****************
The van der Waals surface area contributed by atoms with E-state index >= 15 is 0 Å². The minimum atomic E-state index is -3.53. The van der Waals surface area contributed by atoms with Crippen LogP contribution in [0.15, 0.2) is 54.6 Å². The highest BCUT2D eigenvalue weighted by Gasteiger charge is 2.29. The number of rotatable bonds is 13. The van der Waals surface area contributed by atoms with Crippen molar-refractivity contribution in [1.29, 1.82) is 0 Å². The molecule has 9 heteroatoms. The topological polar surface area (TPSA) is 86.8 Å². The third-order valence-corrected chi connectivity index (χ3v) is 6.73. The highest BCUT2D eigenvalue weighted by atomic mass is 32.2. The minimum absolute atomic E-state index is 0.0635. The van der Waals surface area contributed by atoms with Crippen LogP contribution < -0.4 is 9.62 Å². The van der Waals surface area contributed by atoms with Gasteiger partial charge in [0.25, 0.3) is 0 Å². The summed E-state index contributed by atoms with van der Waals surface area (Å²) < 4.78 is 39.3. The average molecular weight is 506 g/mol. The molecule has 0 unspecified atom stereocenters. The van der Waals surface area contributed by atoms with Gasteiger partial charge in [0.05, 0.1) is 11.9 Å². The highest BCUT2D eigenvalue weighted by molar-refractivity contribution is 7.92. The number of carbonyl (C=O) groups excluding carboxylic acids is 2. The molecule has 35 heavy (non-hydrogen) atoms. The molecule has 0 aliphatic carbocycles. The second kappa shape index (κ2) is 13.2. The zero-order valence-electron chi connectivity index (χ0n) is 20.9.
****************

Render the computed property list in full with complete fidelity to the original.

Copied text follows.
The van der Waals surface area contributed by atoms with E-state index >= 15 is 0 Å². The minimum atomic E-state index is -3.53. The van der Waals surface area contributed by atoms with Crippen LogP contribution in [0.15, 0.2) is 54.6 Å². The highest BCUT2D eigenvalue weighted by Gasteiger charge is 2.29. The number of rotatable bonds is 13. The van der Waals surface area contributed by atoms with Crippen molar-refractivity contribution in [1.29, 1.82) is 0 Å². The molecule has 9 heteroatoms. The topological polar surface area (TPSA) is 86.8 Å². The third-order valence-corrected chi connectivity index (χ3v) is 6.73. The highest BCUT2D eigenvalue weighted by atomic mass is 32.2. The minimum absolute atomic E-state index is 0.0635. The van der Waals surface area contributed by atoms with Crippen LogP contribution < -0.4 is 9.62 Å². The van der Waals surface area contributed by atoms with Gasteiger partial charge in [0.25, 0.3) is 0 Å². The summed E-state index contributed by atoms with van der Waals surface area (Å²) < 4.78 is 39.3. The average molecular weight is 506 g/mol. The molecule has 0 unspecified atom stereocenters. The van der Waals surface area contributed by atoms with Gasteiger partial charge in [0.05, 0.1) is 11.9 Å². The highest BCUT2D eigenvalue weighted by molar-refractivity contribution is 7.92. The number of carbonyl (C=O) groups excluding carboxylic acids is 2. The molecule has 35 heavy (non-hydrogen) atoms. The molecule has 0 aliphatic carbocycles. The second kappa shape index (κ2) is 13.2. The zero-order valence-electron chi connectivity index (χ0n) is 20.9.